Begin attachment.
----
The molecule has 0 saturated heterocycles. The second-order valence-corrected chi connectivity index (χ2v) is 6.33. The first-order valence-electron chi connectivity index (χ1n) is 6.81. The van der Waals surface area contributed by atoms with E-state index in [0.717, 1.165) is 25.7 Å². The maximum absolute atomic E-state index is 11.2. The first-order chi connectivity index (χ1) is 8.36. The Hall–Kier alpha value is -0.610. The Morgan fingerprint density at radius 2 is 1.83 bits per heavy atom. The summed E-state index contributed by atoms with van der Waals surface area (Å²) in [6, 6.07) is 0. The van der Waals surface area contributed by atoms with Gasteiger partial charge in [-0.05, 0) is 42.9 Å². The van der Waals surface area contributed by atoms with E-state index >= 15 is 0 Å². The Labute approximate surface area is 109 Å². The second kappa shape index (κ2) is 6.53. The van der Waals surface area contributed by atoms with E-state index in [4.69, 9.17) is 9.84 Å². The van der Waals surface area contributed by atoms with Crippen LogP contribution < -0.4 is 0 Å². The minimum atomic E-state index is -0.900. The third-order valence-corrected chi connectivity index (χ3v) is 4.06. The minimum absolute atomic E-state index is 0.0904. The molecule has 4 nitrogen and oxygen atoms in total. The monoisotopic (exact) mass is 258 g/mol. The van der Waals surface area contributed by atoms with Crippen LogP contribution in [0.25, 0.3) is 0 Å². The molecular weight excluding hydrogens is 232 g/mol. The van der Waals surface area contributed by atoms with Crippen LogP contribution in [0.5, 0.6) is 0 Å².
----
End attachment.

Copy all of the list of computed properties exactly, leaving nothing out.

The molecule has 0 saturated heterocycles. The second-order valence-corrected chi connectivity index (χ2v) is 6.33. The first-order valence-electron chi connectivity index (χ1n) is 6.81. The van der Waals surface area contributed by atoms with E-state index in [0.717, 1.165) is 25.7 Å². The maximum absolute atomic E-state index is 11.2. The first-order chi connectivity index (χ1) is 8.36. The Hall–Kier alpha value is -0.610. The Morgan fingerprint density at radius 2 is 1.83 bits per heavy atom. The summed E-state index contributed by atoms with van der Waals surface area (Å²) in [6, 6.07) is 0. The van der Waals surface area contributed by atoms with Gasteiger partial charge in [-0.05, 0) is 42.9 Å². The van der Waals surface area contributed by atoms with E-state index >= 15 is 0 Å². The Labute approximate surface area is 109 Å². The second kappa shape index (κ2) is 6.53. The van der Waals surface area contributed by atoms with E-state index in [4.69, 9.17) is 9.84 Å². The van der Waals surface area contributed by atoms with Crippen LogP contribution < -0.4 is 0 Å². The minimum atomic E-state index is -0.900. The third-order valence-corrected chi connectivity index (χ3v) is 4.06. The minimum absolute atomic E-state index is 0.0904. The molecule has 4 nitrogen and oxygen atoms in total. The monoisotopic (exact) mass is 258 g/mol. The van der Waals surface area contributed by atoms with Crippen LogP contribution in [0.25, 0.3) is 0 Å². The molecular weight excluding hydrogens is 232 g/mol. The van der Waals surface area contributed by atoms with Crippen LogP contribution in [0.5, 0.6) is 0 Å².